• When the carpet cleaners cleaned pet stains out of my rental unit, I asked them what chemical they use, they said they use Hydrocide, and it worked very well. They said that part of the secret is that their commercial truck mounted carpet extractor can suck a lot more liquid out of the carpet than most home carpet cleaners. I don't know how true that part is, but they removed pet stains and odors from the carpet completely. – Johnny Jan 13 '16 at 6:43
  • I have several types of these "unique enzyme formula" cleaners on order - I'll try them when they get here and see how they work. I have a high grade UV light already - when I saw how bad the problem was, I couldn't believe it. – user1071914 Jan 13 '16 at 14:52
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    Use a UV light with a fluorescent tube. I haven't seen any LED UV lights that work well for this task. – mrog Jul 16 '18 at 23:35
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To remove urine smell from:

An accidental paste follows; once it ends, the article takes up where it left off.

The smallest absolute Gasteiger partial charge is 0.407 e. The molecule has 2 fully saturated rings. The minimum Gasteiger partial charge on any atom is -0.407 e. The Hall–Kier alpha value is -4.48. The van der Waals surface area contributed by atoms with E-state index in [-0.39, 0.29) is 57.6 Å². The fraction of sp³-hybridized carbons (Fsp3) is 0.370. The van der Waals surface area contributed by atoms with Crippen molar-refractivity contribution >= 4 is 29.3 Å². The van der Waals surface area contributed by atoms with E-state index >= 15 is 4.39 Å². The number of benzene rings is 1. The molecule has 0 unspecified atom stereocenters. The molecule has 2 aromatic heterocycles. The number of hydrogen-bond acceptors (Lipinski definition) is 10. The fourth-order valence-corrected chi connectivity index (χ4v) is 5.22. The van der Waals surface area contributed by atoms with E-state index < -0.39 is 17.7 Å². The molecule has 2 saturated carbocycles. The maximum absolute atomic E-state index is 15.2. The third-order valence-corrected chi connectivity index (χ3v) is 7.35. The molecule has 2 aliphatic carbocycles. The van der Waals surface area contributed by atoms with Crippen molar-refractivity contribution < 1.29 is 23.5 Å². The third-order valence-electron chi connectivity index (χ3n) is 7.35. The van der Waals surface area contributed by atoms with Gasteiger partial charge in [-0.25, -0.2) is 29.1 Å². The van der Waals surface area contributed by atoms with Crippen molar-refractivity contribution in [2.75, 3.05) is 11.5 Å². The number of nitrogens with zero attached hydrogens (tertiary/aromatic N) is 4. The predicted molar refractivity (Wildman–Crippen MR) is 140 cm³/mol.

• undressed concrete: liberally spray it with undiluted vinegar and let it sit. Do this once a day or more for a week, before you decide if it isn't working.

  • tile or (non-hardwood) finished floors: mop as usual with soap and then do it again with vinegar.

  • porcelain: is non-porous, clean as usual.

  • wood; cabinetry: this is a hard one. It will most likely need a light sanding and a coat of varnish.

  • furniture; fabrics: you'll need to research what you have and how to clean it without ruining it.

  • anything painted: paint it again if a simple cleaning won't cut it.